Galería Javier López is pleased to announce a group project with works by artists represented by the gallery under the collective title “Lightworks.” The exhibition will include works by artists John ARMLEDER, Jenny HOLZER, Matthew McCASLIN, Tatsuo MIYAJIMA, Leo VILLAREAL, and Xavier VEILHAN.
From the sixties onwards, artists like James Turrell or Dan Flavin used light as an artistic expressive medium with sculptural finality. The late sixties - considered the canonizing years of minimalist sculpture – signalled: on the one hand, an emphasis on the use of industrial materials, and on the other hand, a rising interest in exalting the notion of space in relation to the viewer; a new scope which added signification to the definition of the oeuvre. It was not until 1961 that Dan Flavin first experiments with light. His pieces, so-called “Icons,” were made out of a series of 8 painted boxes; designed in different types and colors the boxes are surrounded by either incandescent or fluorescent light bulbs placed around. In 1963 the artist removes the frame that constitutes the box and, creates his first work with a single gold color fluorescent tube - the renowned "Diagonal of May 25, 1963 (to Constantin Brancusi)." This oeuvre signals Flavin’s assertion about the capacity of light to stand by itself within the parameters and values associated to an art piece. From then on, artists have continuously explored the artistic and poetic possibilities of light; it’s most pure and ethereal concept, but further, worked in tandem with the development of new technologies such as the laser or light-emitting diodes (L.E.D.).
The gallery’s artists shown in this exhibit all share a common interest; nevertheless, experimenting with light that has taken each one of them through a unique path. John Armleder’s (1948) work constitutes a footnote to every 20th Century Art History movement and style. Much like his early art pieces – "Untitled (Fluorescent Tube Sculpture)" displayed for the first time in Kunsthalle at Baden-Baden and composed of simple and ironic white fluorescents that lye randomly on the floor – his latter works – wall installations made out of thin neon tubes characterized by their sophisticated computer programmed light variations – exemplify Armleder’s recurrent comment, through out his career, on the place of the medium as a utilitarian item that can be converted to art.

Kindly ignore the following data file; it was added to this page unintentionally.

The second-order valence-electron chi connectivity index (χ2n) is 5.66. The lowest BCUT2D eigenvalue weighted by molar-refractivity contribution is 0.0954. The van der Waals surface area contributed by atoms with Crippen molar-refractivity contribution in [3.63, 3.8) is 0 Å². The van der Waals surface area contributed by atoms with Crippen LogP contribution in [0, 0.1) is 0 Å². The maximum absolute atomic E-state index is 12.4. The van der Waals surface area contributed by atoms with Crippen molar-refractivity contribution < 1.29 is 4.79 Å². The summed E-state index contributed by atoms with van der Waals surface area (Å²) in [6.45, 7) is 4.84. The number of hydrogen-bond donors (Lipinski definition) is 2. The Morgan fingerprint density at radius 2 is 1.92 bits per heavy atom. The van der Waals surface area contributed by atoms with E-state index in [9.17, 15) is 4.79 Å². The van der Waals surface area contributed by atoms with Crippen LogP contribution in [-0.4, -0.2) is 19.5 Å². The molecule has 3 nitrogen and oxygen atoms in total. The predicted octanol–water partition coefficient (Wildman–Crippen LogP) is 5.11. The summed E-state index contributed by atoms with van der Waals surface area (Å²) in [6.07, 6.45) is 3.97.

In her search for more direct modes to reach the viewer with an artistic message Jenny Holzer (1950) began in the late 70s to use electronic advertises, glowing billboards and television spots as foundation for her works. Holzer would later bring the technique to one of its most famous pinnacles with her L.E.D. electric sign sculptures. These pieces reproduce looping messages or texts – the so-called “Truisms” – with rhythmic and color components.
Tatsuo Miyajima’s (1957) work explores the themes of time and space inspired by Japanese tradition. Like Holzer, Miyajima’s notorious art pieces show an artistic predilection for the use of L.E.D technology. Towards the end of 1987, Miyajima creates his first LED digital counting device – which counts progressively from 1 to 9 establishing a rhythm that repeats itself – a generic element that symbolizes for the artist the most basic visualization of the passing of time. Ever since then, he has been representing digit combinations that define and explore the infinite symbolic relations of the numeric. The art piece currently at display represents the artist’s final step to incorporate neon.
Matthew McCaslin’s (1957) work deals since the beginning with the use of light as a sculptural element. In general, his video sculptures – elegant black neon frame such as the ones previously presented at the gallery, – like his organic/technological landscapes – designed with cables, plugs, lights, watches, televisions and other mediums – share the common attribute of light.
Leo Villareal (1967) and Xavier Veilhan are the youngest artists at the display. They share alike a spirit of experimentation and innovation closer to the first generations. Much of Villareal’s most celebrated work ¬¬– his later style like his early works (simple glowing pieces) – is characterized by his interest in countless digital programming combinations. In this way, his computer programs with their respective “random” rules are self-governed by autonomous agents within a matrix. In turn, this enables the artist to explore and exploit the infinite spatial and temporal possibilities inherent in L.E.D.’s. Further, the modular nature of the medium provides the artist with a color palette and an endless variation of rhythms opening up a new scope of possibilities for creative individuality that adapt a poetic and peculiar visual language. A similar restless spirit is present in Xavier Veilhan’s (1967) work. This French artist embraces the continuous use of new materials, processes and mechanisms to test classic art genres. His luminous panels with over a 1000 bulbs use digital technology over an electronic system base that in turn becomes a support for a moving image; a 2'40" film, creating a visually and technically refreshing piece.